Improve leader-employee communication to improve business

In the face of a hyper-competitive, quickly and continuously shifting business environment, the standard nine-to-five workday doesn’t exist anymore. Employees are working past that, working at home and on weekends.

“They’re fully connected all the time,” said Rajeev Behera, CEO of Reflektive, a human resources software startup.

This high-intensity work culture has increasingly become a way of life in business, whether it’s a startup company infused with investor cash to grow, perform and yield results fast, or a publicly traded company that has to perform as well as respond to disruption and fast-changing market needs. Behera said the problem is employees may be working harder, but not necessarily smarter. Nor are they delivering against company goals in the process. Better communication is needed to ensure employees are working on tasks that deliver results. It requires dialogue; it can’t be an edict from the top.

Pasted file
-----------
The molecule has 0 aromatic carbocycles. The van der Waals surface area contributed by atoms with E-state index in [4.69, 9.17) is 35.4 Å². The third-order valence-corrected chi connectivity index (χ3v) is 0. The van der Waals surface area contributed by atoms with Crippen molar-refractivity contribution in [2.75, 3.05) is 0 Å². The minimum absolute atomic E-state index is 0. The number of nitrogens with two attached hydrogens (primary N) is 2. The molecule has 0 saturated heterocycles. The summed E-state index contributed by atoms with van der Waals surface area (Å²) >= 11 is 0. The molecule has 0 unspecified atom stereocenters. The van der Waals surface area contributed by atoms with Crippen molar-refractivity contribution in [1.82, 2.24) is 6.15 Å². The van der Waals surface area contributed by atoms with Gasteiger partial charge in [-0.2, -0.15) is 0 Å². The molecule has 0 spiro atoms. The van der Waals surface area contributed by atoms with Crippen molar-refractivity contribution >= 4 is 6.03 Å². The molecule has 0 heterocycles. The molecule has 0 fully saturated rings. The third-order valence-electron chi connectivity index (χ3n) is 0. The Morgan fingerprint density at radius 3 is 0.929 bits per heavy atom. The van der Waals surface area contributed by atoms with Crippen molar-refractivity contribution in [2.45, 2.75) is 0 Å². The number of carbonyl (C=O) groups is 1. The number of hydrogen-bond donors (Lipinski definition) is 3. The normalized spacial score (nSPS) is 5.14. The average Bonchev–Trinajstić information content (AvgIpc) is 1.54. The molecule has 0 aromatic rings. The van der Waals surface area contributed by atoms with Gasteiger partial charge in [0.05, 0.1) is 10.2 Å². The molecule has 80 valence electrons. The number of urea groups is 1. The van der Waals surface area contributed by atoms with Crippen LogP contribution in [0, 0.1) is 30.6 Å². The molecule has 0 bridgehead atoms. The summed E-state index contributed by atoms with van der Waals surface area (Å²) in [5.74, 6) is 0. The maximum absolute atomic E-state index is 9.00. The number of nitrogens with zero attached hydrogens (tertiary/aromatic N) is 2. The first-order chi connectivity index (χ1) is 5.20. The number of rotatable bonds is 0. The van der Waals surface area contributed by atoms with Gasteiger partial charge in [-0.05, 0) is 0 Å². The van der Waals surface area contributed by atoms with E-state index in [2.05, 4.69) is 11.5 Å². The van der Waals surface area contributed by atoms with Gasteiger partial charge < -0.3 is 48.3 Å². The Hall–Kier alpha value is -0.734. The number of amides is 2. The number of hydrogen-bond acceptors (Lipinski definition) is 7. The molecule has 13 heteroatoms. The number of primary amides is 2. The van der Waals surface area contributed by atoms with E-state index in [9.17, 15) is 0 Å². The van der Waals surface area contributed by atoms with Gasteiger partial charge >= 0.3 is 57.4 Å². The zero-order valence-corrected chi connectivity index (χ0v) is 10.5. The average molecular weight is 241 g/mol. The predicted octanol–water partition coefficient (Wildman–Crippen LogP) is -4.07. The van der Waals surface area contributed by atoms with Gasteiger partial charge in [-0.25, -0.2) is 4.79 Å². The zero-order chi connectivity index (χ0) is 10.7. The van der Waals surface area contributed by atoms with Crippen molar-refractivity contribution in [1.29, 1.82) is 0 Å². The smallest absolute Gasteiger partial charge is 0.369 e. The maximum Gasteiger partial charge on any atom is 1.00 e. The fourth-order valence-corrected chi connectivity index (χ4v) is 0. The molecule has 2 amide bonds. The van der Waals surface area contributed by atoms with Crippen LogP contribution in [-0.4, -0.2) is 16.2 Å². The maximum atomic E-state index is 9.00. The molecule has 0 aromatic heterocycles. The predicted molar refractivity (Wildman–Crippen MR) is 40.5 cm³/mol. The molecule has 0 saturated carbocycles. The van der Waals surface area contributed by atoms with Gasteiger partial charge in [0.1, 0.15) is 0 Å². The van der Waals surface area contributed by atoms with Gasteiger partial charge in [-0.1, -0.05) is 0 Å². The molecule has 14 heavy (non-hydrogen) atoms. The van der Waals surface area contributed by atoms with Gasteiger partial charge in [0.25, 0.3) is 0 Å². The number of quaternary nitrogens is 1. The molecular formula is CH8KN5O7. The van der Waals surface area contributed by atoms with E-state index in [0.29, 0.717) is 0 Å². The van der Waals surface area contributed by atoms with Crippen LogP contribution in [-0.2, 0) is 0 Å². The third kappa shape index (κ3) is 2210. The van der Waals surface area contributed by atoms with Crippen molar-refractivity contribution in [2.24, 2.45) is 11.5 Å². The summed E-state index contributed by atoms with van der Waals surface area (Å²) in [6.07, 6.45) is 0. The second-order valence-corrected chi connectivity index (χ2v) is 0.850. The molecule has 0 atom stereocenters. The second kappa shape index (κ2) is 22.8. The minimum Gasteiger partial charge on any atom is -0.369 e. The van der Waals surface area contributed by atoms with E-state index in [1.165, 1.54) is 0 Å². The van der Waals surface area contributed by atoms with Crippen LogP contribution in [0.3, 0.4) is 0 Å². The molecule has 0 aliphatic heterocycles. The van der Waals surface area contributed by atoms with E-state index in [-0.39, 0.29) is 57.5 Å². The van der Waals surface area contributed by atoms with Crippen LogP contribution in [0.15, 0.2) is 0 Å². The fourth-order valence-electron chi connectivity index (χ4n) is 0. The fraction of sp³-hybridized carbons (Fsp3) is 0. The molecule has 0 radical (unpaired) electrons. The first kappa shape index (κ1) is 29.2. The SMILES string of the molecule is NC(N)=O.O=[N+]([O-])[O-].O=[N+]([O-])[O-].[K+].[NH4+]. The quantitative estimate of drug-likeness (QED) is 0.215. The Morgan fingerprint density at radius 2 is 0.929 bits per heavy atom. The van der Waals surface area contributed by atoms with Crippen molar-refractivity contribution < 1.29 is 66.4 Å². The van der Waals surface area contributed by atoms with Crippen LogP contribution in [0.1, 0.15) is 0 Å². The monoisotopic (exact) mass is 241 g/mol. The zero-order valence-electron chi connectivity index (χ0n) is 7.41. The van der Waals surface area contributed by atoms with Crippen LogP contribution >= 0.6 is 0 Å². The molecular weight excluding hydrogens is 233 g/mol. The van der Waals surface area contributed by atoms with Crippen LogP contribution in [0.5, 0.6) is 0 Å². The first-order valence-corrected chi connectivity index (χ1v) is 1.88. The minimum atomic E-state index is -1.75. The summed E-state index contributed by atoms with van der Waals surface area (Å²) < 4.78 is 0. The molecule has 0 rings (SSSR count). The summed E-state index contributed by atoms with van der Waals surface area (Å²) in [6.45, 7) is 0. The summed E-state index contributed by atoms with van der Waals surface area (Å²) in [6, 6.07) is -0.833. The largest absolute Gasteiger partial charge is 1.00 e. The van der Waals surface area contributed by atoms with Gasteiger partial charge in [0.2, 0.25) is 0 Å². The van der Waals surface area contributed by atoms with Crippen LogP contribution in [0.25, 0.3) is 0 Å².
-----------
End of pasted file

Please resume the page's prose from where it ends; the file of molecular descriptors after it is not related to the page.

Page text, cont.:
Right now, however, it’s common for leadership to lay out goals for the organization with little intelligence from the people on the ground. Behera said this only perpetuates high-intensity work environments. The resulting pressure cooker culture prompts people to give the perception that they’re working harder, which they are, but they have less time to prioritize and think strategically about what will make an impact. The result is a burnt-out worker who isn’t as productive as they could be because they focus on responsibilities of lesser importance to the business, Behera said. Worse, this issue can produce a network effect where not just one person has devoted time, energy, talent and other resources to the wrong cause, but an entire team’s efforts were misdirected.

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